Social psychologists have shown that we don’t just think attractive people are particularly attractive. We also tend to think that, compared to the less attractive, they are smarter, nicer, better lovers, superior employees, more perfect parents, and so on. Conversely, we attribute negative characteristics to less attractive people. Ever notice how often the “bad guy” in movies is unattractive? Often. The “good guy”? Almost never. Unless, of course, the whole plan is to confuse you and surprise you with the “AHA! The guy you thought was good was bad!” plot. We can see this in the media and social psychologists find it in our brain, too.
A clip from a singer on Britain’s Got Talent illustrates this pretty fantastically (watch here if they’ve disabled embedding):
Fillyjonk, at Shapely Prose, writes:
She’s over 40, she’s ungroomed, she’s on the fat side, and her accent denotes low class. As it turns out, she also has learning disabilities and has never been on a date.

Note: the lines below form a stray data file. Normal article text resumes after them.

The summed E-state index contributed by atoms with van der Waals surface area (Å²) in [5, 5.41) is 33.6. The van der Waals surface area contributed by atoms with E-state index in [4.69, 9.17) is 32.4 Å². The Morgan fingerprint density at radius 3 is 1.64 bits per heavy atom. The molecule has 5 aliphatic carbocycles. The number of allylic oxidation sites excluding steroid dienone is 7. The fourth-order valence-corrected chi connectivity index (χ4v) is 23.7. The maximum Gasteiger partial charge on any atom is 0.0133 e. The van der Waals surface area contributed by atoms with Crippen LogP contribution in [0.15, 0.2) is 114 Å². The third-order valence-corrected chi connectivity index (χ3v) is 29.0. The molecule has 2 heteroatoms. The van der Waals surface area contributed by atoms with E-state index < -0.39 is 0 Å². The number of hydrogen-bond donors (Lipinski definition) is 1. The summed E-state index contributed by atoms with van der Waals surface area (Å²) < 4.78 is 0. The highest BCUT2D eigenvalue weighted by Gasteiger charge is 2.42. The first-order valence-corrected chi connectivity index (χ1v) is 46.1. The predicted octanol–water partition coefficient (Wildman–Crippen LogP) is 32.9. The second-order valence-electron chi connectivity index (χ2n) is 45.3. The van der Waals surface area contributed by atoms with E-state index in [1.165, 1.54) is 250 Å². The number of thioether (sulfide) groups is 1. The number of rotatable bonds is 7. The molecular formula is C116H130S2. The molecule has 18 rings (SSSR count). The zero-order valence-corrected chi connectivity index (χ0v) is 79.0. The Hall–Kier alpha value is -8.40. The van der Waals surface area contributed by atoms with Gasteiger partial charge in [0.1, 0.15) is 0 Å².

Could someone so unattractive be a good singer? The judges and audience don’t think so. As she is being introduced and chats with the judges, they show clear disdain for her. They mock her. Shots of the audience grimaces; their faces reveal disgust and impatience. And it’s sort of amazing because there is absolutely nothing about a person’s appearance, age, or class that should affect her ability to sing.
And then she does. She sings well. Not even great, just well. And the judges and audience members express utter shock and amazement: “Wow, an unattractive person that can sing! It’s a miracle!!!” The audience gives her a standing ovation. Her triumph, though, isn’t so much about her performance, as it is about her ability to shatter the profoundly low expectations they have for “ugly” people.